Ed Overton, a chemist at LSU who specializes in environmental monitoring, said the oil-spill response plans were "woefully inadequate" for dealing with an major oil leak a mile beneath the sea surface. "The first thing we learned is that we weren't prepared for a deep-water spill," he told me.
Experts disagree over how much oil is leaking, and they continue to debate the intensive use of dispersants. How toxic are those chemicals? Is breaking up the oil worth the risk? Overton said that debate "will probably last as long as you and I are talking about it."
Rick Steiner, a retired University of Alaska marine biologist who has been helping out Greenpeace, said "a lot of the damage that has occurred over this past month has been offshore and in the water column, and that's not the kind of place we're used to seeing." The spill is just now entering the phase where the effects are becoming visible onshore, he said.
"There's a lot about this spill that nobody has seen before," he said.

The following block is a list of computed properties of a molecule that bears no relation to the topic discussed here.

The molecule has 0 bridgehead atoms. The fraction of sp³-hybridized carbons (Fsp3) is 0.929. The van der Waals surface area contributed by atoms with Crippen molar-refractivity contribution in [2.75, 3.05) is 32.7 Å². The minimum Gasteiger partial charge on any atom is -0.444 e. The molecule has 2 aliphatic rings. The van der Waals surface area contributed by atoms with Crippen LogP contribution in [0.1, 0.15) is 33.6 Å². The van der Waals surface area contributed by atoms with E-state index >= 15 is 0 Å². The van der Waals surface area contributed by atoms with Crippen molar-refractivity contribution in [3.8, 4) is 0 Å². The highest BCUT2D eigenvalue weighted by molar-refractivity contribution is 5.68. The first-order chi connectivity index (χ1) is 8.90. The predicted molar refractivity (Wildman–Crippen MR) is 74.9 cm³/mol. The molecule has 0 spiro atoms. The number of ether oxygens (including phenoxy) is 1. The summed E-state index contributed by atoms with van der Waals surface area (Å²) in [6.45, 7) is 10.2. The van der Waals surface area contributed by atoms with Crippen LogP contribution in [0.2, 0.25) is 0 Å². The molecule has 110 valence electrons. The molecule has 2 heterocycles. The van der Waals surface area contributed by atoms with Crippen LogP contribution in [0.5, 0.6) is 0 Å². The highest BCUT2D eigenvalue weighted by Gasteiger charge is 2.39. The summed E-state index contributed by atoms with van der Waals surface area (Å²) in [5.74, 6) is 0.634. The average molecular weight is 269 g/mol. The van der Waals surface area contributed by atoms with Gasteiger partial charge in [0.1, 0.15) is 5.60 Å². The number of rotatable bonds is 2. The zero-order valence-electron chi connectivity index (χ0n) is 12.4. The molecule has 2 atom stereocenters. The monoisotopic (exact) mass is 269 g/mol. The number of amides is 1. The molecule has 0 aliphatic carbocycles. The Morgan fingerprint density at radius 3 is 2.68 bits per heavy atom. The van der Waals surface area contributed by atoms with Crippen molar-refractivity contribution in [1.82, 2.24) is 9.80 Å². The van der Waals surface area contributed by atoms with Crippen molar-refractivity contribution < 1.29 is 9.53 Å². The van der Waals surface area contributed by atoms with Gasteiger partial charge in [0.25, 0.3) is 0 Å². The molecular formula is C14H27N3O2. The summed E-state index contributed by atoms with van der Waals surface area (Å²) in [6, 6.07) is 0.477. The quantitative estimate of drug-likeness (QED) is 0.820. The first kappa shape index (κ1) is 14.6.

What's in store?
The developments of the past few days point to what's ahead: More of the leaked oil will start circulating in the Loop Current. In fact, Steiner said globs of subsurface oil "could already be in the Loop Current and traveling down the west coast of Florida."
Overton doesn't think having the oil spread around is necessarily a bad thing. "Concentrated oil is bad," he said. "Dispersed oil is not nearly as bad. Mother Nature can handle it."
Much is being made over tar balls that could eventually wash up on shores hundreds of miles from the site of the leak. Maybe too much, Overton said. "Tar balls are ultimately not dangerous," he said. "They might be unsightly, but you're not dealing with anything that's dangerous. A tar ball on Key West is not that big a deal. Now, I'm not on Key West, so it's easy for me to say that."
For Overton, the bigger concern is the oil creeping toward Louisiana's coastal marshlands. "It's not only damage to the critters that are there, it's loss of coastal habitat," he said. "It's a double-whammy along the coast of Louisiana."
The onset of hurricane season could bring on another kind of double-whammy. The spill response team says that the current stretch of calm weather has helped workers corral the oil with 1.8 million feet of containment booms. There haven't yet been any storms to drive the oil slick quickly toward the coast. The oil that is drifting toward the coast has had more of a chance to evaporate or degrade.
"That's the silver lining, if you will, around this tragedy," Portier said.